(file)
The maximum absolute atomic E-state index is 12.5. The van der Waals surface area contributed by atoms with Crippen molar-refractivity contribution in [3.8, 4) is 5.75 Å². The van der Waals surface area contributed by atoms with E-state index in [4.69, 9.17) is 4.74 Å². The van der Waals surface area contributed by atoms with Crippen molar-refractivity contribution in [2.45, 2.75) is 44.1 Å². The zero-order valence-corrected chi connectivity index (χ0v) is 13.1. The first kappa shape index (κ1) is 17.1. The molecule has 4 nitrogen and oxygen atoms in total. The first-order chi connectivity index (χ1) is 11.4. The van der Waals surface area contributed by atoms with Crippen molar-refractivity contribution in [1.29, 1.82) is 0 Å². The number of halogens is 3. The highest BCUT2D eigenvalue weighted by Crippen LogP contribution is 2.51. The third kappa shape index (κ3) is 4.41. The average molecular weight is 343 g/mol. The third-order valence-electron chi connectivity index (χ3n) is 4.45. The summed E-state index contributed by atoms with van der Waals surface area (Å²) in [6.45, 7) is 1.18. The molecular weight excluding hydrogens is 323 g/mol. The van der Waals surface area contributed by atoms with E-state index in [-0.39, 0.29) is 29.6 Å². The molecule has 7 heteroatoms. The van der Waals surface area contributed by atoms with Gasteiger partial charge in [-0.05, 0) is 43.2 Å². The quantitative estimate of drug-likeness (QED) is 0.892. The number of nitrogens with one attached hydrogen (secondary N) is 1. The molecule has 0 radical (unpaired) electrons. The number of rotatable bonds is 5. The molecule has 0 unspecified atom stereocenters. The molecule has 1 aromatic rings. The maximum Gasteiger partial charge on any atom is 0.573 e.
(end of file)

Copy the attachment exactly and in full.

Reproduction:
The maximum absolute atomic E-state index is 12.5. The van der Waals surface area contributed by atoms with Crippen molar-refractivity contribution in [3.8, 4) is 5.75 Å². The van der Waals surface area contributed by atoms with E-state index in [4.69, 9.17) is 4.74 Å². The van der Waals surface area contributed by atoms with Crippen molar-refractivity contribution in [2.45, 2.75) is 44.1 Å². The zero-order valence-corrected chi connectivity index (χ0v) is 13.1. The first kappa shape index (κ1) is 17.1. The molecule has 4 nitrogen and oxygen atoms in total. The first-order chi connectivity index (χ1) is 11.4. The van der Waals surface area contributed by atoms with Crippen molar-refractivity contribution in [1.29, 1.82) is 0 Å². The number of halogens is 3. The highest BCUT2D eigenvalue weighted by Crippen LogP contribution is 2.51. The third kappa shape index (κ3) is 4.41. The average molecular weight is 343 g/mol. The third-order valence-electron chi connectivity index (χ3n) is 4.45. The summed E-state index contributed by atoms with van der Waals surface area (Å²) in [6.45, 7) is 1.18. The molecular weight excluding hydrogens is 323 g/mol. The van der Waals surface area contributed by atoms with E-state index in [-0.39, 0.29) is 29.6 Å². The molecule has 7 heteroatoms. The van der Waals surface area contributed by atoms with Gasteiger partial charge in [-0.05, 0) is 43.2 Å². The quantitative estimate of drug-likeness (QED) is 0.892. The number of nitrogens with one attached hydrogen (secondary N) is 1. The molecule has 0 radical (unpaired) electrons. The number of rotatable bonds is 5. The molecule has 0 unspecified atom stereocenters. The molecule has 1 aromatic rings. The maximum Gasteiger partial charge on any atom is 0.573 e.